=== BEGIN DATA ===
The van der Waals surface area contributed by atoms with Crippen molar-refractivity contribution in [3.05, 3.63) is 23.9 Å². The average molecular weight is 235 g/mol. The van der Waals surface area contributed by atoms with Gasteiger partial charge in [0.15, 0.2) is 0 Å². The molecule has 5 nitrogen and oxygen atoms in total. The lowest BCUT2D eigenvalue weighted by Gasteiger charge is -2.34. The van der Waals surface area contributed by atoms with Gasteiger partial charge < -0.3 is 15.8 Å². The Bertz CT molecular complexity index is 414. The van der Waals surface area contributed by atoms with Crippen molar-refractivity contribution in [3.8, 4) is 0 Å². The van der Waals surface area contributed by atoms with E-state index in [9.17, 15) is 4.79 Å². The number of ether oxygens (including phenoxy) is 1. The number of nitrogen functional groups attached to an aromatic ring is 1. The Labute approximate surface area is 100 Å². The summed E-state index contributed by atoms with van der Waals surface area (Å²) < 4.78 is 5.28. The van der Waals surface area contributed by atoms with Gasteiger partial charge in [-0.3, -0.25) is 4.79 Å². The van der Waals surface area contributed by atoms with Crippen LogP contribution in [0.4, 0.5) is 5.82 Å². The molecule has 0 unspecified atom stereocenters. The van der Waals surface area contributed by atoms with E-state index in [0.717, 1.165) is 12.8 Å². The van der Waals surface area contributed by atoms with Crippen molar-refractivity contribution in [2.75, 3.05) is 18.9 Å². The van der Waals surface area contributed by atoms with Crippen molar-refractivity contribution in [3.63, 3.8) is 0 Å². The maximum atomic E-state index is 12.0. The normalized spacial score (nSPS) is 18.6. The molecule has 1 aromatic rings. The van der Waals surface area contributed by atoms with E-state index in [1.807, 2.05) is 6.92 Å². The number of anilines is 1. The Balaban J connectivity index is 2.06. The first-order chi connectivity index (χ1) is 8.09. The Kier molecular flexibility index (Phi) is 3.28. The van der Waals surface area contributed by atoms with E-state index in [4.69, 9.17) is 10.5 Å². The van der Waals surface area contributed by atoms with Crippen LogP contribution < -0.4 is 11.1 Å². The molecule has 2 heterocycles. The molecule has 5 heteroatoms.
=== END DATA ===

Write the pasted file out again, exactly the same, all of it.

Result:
The van der Waals surface area contributed by atoms with Crippen molar-refractivity contribution in [3.05, 3.63) is 23.9 Å². The average molecular weight is 235 g/mol. The van der Waals surface area contributed by atoms with Gasteiger partial charge in [0.15, 0.2) is 0 Å². The molecule has 5 nitrogen and oxygen atoms in total. The lowest BCUT2D eigenvalue weighted by Gasteiger charge is -2.34. The van der Waals surface area contributed by atoms with Gasteiger partial charge < -0.3 is 15.8 Å². The Bertz CT molecular complexity index is 414. The van der Waals surface area contributed by atoms with Crippen molar-refractivity contribution in [3.8, 4) is 0 Å². The van der Waals surface area contributed by atoms with E-state index in [9.17, 15) is 4.79 Å². The number of ether oxygens (including phenoxy) is 1. The number of nitrogen functional groups attached to an aromatic ring is 1. The Labute approximate surface area is 100 Å². The summed E-state index contributed by atoms with van der Waals surface area (Å²) < 4.78 is 5.28. The van der Waals surface area contributed by atoms with Gasteiger partial charge in [-0.3, -0.25) is 4.79 Å². The van der Waals surface area contributed by atoms with Crippen LogP contribution in [0.4, 0.5) is 5.82 Å². The molecule has 0 unspecified atom stereocenters. The van der Waals surface area contributed by atoms with E-state index in [0.717, 1.165) is 12.8 Å². The van der Waals surface area contributed by atoms with Crippen molar-refractivity contribution in [2.75, 3.05) is 18.9 Å². The van der Waals surface area contributed by atoms with Crippen molar-refractivity contribution in [3.63, 3.8) is 0 Å². The maximum atomic E-state index is 12.0. The normalized spacial score (nSPS) is 18.6. The molecule has 1 aromatic rings. The van der Waals surface area contributed by atoms with E-state index in [1.807, 2.05) is 6.92 Å². The number of anilines is 1. The Balaban J connectivity index is 2.06. The first-order chi connectivity index (χ1) is 8.09. The Kier molecular flexibility index (Phi) is 3.28. The van der Waals surface area contributed by atoms with E-state index in [4.69, 9.17) is 10.5 Å². The van der Waals surface area contributed by atoms with Crippen LogP contribution < -0.4 is 11.1 Å². The molecule has 2 heterocycles. The molecule has 5 heteroatoms.